Why should we care about marine worms?
Obscure worm species play important roles in ocean ecosystems
Gabrielle deGroot Redford
Kristian Fauchald is in a race against time. A curator of invertebrate zoology at the Smithsonian Institution's National Museum of Natural History, he is one of only about 200 people in the world who study polychaetes, the marine worms that inhabit just about every square inch of ocean bottom. The problem is that, up to this point, scientists have described only about 15,000 of the estimated 45,000 species of polychaetes found throughout the planet. Fauchald is concerned that many species are becoming extinct before researchers can identify them.
Why should we care? For one thing, the scientist points out, polychaetes have existed for eons; Fauchald and his colleagues have been able to trace some groups of worms back 450 or 500 million years. The creatures live throughout the ocean realm, from sand at the edge of the surf to depths thousands of feet below the surface. But most importantly, he says, polychaetes may play a vital role in climate control by helping to reduce carbon dioxide in the atmosphere.
On the ocean floor, polychaetes help convert organic debris into carbon dioxide, which is transported to the surface dissolved in water. Marine plant plankton take up the carbon dioxide and through photosynthesis produce sugars, or food, releasing oxygen in the process. Without this cycle in the ocean (or on land), elevated carbon dioxide levels in the atmosphere would have long since burned up Earth's protective ozone layer. "That link is maintained by a whole lot of organisms, but the polychaetes do play an important role," Fauchald says.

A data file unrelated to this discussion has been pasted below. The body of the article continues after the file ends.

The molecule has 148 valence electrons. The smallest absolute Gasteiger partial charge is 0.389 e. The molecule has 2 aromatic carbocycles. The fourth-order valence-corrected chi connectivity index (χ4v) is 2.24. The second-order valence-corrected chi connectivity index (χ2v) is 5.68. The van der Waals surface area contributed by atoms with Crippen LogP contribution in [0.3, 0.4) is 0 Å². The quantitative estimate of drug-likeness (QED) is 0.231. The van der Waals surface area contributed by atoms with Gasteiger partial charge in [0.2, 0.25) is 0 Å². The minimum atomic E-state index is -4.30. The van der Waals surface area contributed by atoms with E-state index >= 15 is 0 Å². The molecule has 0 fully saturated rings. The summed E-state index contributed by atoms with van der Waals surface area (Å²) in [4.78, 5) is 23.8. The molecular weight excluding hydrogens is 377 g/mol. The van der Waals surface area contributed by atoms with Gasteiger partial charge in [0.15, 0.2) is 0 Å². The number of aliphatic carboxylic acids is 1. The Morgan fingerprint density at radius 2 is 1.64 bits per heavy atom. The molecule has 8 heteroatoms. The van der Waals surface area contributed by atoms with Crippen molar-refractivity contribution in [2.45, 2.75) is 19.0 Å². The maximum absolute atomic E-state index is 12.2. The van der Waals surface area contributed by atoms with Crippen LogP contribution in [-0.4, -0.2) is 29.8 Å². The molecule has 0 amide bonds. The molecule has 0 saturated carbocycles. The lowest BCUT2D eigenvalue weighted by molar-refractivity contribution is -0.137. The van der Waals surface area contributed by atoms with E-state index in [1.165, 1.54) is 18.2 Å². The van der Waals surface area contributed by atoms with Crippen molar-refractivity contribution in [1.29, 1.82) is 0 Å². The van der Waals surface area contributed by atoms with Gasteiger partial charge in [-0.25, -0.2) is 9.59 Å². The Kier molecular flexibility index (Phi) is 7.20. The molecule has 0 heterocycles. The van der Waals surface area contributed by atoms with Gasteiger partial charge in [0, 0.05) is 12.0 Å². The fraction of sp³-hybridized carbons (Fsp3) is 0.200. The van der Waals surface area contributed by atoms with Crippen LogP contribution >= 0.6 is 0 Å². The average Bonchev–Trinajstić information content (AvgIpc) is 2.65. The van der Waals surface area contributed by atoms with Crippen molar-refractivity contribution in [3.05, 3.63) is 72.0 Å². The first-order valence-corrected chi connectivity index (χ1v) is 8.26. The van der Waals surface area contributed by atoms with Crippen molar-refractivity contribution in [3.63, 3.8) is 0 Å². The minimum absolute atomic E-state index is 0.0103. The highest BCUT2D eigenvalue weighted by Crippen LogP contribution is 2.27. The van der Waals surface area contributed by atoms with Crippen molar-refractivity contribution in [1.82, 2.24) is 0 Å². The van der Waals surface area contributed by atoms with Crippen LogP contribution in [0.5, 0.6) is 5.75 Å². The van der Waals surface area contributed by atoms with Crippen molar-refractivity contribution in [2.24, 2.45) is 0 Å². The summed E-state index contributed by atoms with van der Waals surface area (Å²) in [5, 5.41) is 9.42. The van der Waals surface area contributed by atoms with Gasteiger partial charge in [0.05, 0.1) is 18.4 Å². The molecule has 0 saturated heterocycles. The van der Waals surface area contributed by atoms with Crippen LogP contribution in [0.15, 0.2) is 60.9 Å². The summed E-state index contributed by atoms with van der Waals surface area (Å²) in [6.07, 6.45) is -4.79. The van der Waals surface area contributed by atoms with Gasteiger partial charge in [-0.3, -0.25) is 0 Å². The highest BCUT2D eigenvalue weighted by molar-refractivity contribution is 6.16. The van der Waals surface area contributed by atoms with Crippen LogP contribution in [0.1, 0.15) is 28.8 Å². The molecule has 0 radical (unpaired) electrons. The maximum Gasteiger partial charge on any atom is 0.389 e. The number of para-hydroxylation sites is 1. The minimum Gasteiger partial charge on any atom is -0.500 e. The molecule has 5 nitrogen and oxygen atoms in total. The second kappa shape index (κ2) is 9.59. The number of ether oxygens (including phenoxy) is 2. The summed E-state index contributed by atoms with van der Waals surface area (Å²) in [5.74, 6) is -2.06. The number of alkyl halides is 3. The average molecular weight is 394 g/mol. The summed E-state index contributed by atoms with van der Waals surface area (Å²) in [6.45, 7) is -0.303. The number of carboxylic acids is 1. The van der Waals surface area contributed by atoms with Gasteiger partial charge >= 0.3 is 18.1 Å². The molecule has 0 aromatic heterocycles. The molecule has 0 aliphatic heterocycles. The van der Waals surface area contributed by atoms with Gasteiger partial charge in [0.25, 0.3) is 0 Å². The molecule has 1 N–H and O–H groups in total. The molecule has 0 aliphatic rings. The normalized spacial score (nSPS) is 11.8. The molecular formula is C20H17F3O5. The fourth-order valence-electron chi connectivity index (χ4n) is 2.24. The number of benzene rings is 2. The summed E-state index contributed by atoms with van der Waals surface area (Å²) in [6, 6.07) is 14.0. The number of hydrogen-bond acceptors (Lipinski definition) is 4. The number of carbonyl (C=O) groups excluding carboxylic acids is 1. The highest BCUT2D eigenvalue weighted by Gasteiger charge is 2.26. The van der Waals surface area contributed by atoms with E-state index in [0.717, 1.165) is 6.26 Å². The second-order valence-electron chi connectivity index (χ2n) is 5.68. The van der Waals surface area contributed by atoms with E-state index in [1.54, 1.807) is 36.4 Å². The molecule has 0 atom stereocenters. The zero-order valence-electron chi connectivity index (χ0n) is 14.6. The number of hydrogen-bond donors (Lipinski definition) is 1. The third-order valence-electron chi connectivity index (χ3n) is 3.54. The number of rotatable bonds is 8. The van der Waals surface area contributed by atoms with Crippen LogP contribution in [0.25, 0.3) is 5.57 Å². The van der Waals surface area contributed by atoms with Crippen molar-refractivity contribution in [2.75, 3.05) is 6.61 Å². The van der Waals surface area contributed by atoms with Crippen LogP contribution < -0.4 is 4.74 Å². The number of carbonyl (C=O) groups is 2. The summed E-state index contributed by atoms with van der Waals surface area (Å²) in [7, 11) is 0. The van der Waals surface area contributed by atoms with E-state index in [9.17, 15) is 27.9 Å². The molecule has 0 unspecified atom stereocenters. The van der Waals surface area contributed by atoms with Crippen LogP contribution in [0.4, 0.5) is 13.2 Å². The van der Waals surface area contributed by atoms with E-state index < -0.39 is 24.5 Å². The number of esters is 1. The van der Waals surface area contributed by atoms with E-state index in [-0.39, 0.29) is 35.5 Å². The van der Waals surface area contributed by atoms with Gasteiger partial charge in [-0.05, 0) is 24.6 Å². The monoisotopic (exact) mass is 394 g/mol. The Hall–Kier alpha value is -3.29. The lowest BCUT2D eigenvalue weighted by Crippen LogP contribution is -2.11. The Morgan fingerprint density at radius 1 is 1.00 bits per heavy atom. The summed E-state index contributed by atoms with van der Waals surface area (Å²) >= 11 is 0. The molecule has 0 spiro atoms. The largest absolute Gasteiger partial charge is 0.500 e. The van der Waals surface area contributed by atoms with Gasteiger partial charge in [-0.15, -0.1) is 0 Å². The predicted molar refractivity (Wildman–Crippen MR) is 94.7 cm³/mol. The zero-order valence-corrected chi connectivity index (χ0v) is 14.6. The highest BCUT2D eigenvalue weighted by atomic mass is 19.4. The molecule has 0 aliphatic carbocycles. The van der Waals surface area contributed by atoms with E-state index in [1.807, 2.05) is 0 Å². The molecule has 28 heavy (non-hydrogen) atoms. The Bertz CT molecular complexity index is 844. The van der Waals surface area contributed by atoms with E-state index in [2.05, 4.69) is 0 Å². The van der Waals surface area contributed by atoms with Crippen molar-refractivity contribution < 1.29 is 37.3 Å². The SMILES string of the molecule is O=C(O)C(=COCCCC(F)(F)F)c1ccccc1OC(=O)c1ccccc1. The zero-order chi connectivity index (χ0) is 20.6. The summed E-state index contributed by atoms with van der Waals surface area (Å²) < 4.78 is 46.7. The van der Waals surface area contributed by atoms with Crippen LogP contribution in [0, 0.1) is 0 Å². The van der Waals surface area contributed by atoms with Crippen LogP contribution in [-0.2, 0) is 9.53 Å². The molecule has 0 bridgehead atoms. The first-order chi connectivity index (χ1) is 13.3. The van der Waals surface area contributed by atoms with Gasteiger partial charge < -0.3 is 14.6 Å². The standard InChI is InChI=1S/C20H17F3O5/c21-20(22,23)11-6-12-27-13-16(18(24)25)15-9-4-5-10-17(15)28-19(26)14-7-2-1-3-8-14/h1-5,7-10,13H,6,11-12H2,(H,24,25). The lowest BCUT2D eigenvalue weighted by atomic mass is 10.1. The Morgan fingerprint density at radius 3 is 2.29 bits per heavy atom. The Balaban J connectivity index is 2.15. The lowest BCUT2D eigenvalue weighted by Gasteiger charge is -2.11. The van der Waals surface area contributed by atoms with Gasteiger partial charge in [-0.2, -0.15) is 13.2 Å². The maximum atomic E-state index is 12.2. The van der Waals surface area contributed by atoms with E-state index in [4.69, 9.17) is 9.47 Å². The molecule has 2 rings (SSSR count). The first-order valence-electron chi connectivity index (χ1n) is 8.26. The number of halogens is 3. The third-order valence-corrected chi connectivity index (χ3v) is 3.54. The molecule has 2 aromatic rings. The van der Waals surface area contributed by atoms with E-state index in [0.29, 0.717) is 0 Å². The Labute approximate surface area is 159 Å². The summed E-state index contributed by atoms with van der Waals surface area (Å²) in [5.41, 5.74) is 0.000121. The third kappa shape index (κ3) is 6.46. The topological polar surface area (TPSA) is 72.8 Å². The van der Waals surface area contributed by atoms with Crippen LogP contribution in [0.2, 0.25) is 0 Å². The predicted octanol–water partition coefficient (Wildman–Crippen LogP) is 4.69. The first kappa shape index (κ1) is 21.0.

The marine worms may also play a key role in other ecosystem functions, which is why the extinction of unidentified species is worrisome. Fauchald compares it to a theatrical production, in which backup players are waiting in the wings to take over in case something happens to the main actors. "If you consider the food pyramid, it functions so long as you have a satisfactory number of players at each level," he says. "In coral reefs, as well as in the Arctic and Antarctic, you will not see that a link is missing until one of the levels has run out of players."
Fauchald and his associates at the museum currently are in the process of preparing a large-scale database to help people all over the world identify the polychaetes they find--and hopefully recognize when they've stumbled upon a new species. "Right now what we get in is a lot of common species," he says of the 2,000 specimens that come across his desk every year.
As the only curator of polychaetes at the Smithsonian, Fauchald spends months every year either traveling across the globe instructing other scientists about marine worms or teaching them in his lab in Washington, D.C. He also continues to do fieldwork, mostly at Smithsonian research stations.
Those locations are far different from those in Fauchald's native Norway, where he first came in contact with polychaetes. When Fauchald was 14 his family lived in the tiny city of Tromso and he began working after school at a museum there. One day, the director suggested that the teenager pursue studying polychaetes because the museum had thousands of specimens that had that no one had yet been identified.
Since then, Fauchald estimates he has described 200 new species himself, many of which are housed in the Smithsonian's vast natural history collection. Only a tiny fraction of those specimens are actually on display. The others are warehoused in cavernous rooms, located along a labyrinth of hallways hidden from public view. The polychaete room houses 1.5 million specimens.
"Cute little guys, aren't they?" Fauchald jests as a visitor grimaces at one particularly menacing specimen. Ranging in length from a tenth of a millimeter to more than 200 feet, polychaetes are opportunistic; they have been known to consume blood and eat each other. "They will feed on anything that doesn't move too fast and isn't too aggressive," he says. "And if all else fails, they will eat the sediment." That adaptability, adds the researcher, will hopefully enable some species to survive for another 500 million years.
Maryland writer Gabrielle deGroot Redford has gained a new appreciation for marine worms.